Philip Guston, ‘Untitled’, Christie's

Philip Guston (1913-1980)


signed and dated 'Philip Guston 1960' (lower edge)

ink on paper

17 7/8 x 23 7/8 in. (45.4 x 60.6 cm.)

Drawn in 1960.

Signature: signed and dated 'Philip Guston 1960' (lower edge)

New York, DC Moore Gallery, The Reflective Image: American Drawings and Watercolors 1910-1960, January 1999.

McKee Gallery, New York

Private collection, Baltimore, 2000

Anon. sale; Christie's, New York, 9 May 2012, lot 215

Acquired at the above sale by the present owner

About Philip Guston

Best known for his cartoonish paintings and drawings from the late 1960s onwards, Philip Guston audaciously returned to figuration at the height of Abstract Expressionism. Guston created a lively cast of characters rendered in bold brushwork—sinister, hooded figures reminiscent of the Ku Klux Klan; cyclopean heads; and disembodied limbs. Seemingly mundane objects, such as bare light bulbs, shoes, cigarettes, and bricks were also imbued with personal meaning. A muralist with the government-funded Federal Art Project in the 1930s, an Abstract Expressionist in the 1950s and ‘60s, and a figurative painter in the last decades of his life, Guston is regarded as a leading figure in the creation of a new style of painting known as Neo-Expressionism.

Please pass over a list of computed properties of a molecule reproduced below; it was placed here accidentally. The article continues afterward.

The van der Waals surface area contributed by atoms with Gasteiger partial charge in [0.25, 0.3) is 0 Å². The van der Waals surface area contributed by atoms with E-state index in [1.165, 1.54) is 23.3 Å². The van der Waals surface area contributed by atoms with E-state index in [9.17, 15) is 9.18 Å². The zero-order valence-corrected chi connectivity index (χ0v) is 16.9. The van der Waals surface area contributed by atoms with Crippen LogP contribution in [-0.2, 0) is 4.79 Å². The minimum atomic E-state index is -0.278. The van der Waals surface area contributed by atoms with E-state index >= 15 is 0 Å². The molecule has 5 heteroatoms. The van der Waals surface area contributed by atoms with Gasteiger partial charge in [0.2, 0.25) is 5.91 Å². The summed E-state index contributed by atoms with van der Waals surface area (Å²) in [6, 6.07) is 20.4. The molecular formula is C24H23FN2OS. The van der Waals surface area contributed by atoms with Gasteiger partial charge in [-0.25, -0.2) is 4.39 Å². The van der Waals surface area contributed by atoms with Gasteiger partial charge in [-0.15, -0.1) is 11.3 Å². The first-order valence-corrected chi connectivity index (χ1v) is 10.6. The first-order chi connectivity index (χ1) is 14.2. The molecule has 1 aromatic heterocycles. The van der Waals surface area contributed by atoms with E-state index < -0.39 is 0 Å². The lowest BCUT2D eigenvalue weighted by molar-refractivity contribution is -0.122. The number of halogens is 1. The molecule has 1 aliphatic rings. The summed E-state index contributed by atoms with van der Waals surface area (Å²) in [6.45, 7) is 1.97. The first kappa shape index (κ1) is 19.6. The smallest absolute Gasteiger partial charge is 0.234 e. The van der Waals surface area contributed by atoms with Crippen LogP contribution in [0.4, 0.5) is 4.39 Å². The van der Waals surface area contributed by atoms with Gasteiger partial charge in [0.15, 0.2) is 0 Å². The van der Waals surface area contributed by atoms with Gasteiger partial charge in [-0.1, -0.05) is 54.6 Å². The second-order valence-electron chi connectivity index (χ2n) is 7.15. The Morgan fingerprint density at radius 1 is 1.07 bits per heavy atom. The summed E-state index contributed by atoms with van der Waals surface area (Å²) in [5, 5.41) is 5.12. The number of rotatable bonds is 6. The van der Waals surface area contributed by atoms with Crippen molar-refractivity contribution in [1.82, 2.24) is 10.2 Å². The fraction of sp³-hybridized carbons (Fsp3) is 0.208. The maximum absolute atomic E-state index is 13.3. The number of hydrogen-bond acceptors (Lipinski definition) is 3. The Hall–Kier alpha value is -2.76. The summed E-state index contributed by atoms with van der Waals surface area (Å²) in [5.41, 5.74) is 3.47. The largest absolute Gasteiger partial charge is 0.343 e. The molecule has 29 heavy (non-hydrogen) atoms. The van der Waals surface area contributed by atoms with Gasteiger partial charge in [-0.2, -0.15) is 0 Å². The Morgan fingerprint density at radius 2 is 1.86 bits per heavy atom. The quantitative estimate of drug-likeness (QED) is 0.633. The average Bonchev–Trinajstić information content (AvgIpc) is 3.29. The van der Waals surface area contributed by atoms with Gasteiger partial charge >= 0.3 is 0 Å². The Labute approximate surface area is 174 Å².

American, 1913-1980, Montreal, Canada, based in New York, New York